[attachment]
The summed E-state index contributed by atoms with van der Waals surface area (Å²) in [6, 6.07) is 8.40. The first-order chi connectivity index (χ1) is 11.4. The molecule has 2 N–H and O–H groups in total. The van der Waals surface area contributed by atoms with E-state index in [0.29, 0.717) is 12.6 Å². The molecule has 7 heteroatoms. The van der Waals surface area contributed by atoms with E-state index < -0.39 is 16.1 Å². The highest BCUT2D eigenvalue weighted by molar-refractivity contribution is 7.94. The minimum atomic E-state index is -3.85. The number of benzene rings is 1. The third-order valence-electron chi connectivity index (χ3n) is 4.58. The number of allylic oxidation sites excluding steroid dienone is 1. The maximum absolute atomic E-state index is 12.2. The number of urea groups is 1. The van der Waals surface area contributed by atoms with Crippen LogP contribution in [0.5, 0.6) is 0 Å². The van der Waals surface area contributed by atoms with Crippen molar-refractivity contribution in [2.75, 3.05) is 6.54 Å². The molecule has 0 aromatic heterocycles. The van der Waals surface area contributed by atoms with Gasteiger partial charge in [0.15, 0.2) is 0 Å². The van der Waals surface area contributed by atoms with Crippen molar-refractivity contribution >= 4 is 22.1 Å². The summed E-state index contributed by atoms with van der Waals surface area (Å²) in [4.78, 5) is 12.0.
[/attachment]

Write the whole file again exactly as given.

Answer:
The summed E-state index contributed by atoms with van der Waals surface area (Å²) in [6, 6.07) is 8.40. The first-order chi connectivity index (χ1) is 11.4. The molecule has 2 N–H and O–H groups in total. The van der Waals surface area contributed by atoms with E-state index in [0.29, 0.717) is 12.6 Å². The molecule has 7 heteroatoms. The van der Waals surface area contributed by atoms with E-state index < -0.39 is 16.1 Å². The highest BCUT2D eigenvalue weighted by molar-refractivity contribution is 7.94. The minimum atomic E-state index is -3.85. The number of benzene rings is 1. The third-order valence-electron chi connectivity index (χ3n) is 4.58. The number of allylic oxidation sites excluding steroid dienone is 1. The maximum absolute atomic E-state index is 12.2. The number of urea groups is 1. The van der Waals surface area contributed by atoms with Crippen LogP contribution in [0.5, 0.6) is 0 Å². The van der Waals surface area contributed by atoms with Crippen molar-refractivity contribution in [2.75, 3.05) is 6.54 Å². The molecule has 0 aromatic heterocycles. The van der Waals surface area contributed by atoms with Gasteiger partial charge in [0.15, 0.2) is 0 Å². The van der Waals surface area contributed by atoms with Crippen molar-refractivity contribution >= 4 is 22.1 Å². The summed E-state index contributed by atoms with van der Waals surface area (Å²) in [4.78, 5) is 12.0.